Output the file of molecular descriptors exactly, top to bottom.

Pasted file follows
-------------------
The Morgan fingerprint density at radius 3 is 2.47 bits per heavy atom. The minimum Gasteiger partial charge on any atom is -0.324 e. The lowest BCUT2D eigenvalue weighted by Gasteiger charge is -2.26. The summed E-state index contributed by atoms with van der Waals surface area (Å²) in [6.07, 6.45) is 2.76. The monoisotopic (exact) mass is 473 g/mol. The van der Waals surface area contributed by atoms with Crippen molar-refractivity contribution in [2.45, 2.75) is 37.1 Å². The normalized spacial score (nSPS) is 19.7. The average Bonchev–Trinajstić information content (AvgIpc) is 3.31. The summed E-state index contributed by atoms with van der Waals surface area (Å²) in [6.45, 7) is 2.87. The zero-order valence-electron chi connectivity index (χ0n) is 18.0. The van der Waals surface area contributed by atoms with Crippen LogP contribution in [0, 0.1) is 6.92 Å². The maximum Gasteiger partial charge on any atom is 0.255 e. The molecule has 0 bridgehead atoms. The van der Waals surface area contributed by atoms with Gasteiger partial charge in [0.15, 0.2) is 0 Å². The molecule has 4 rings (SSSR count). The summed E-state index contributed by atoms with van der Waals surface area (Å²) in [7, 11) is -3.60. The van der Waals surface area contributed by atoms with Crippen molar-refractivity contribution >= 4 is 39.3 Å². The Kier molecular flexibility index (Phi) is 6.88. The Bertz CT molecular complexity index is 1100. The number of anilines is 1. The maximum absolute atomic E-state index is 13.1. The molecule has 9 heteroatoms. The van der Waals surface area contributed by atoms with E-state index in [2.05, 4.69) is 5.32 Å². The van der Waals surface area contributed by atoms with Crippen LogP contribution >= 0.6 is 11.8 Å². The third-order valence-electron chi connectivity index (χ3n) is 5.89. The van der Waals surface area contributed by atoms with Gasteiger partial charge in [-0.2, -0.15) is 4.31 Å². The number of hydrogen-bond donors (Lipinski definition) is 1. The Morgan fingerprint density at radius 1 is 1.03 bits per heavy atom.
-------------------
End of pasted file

The Morgan fingerprint density at radius 3 is 2.47 bits per heavy atom. The minimum Gasteiger partial charge on any atom is -0.324 e. The lowest BCUT2D eigenvalue weighted by Gasteiger charge is -2.26. The summed E-state index contributed by atoms with van der Waals surface area (Å²) in [6.07, 6.45) is 2.76. The monoisotopic (exact) mass is 473 g/mol. The van der Waals surface area contributed by atoms with Crippen molar-refractivity contribution in [2.45, 2.75) is 37.1 Å². The normalized spacial score (nSPS) is 19.7. The average Bonchev–Trinajstić information content (AvgIpc) is 3.31. The summed E-state index contributed by atoms with van der Waals surface area (Å²) in [6.45, 7) is 2.87. The zero-order valence-electron chi connectivity index (χ0n) is 18.0. The van der Waals surface area contributed by atoms with Crippen LogP contribution in [0, 0.1) is 6.92 Å². The maximum Gasteiger partial charge on any atom is 0.255 e. The molecule has 0 bridgehead atoms. The van der Waals surface area contributed by atoms with Gasteiger partial charge in [0.15, 0.2) is 0 Å². The molecule has 4 rings (SSSR count). The summed E-state index contributed by atoms with van der Waals surface area (Å²) in [7, 11) is -3.60. The van der Waals surface area contributed by atoms with Crippen molar-refractivity contribution >= 4 is 39.3 Å². The Kier molecular flexibility index (Phi) is 6.88. The Bertz CT molecular complexity index is 1100. The number of anilines is 1. The maximum absolute atomic E-state index is 13.1. The molecule has 9 heteroatoms. The van der Waals surface area contributed by atoms with E-state index in [2.05, 4.69) is 5.32 Å². The van der Waals surface area contributed by atoms with Crippen LogP contribution >= 0.6 is 11.8 Å². The third-order valence-electron chi connectivity index (χ3n) is 5.89. The van der Waals surface area contributed by atoms with Gasteiger partial charge in [-0.2, -0.15) is 4.31 Å². The number of hydrogen-bond donors (Lipinski definition) is 1. The Morgan fingerprint density at radius 1 is 1.03 bits per heavy atom.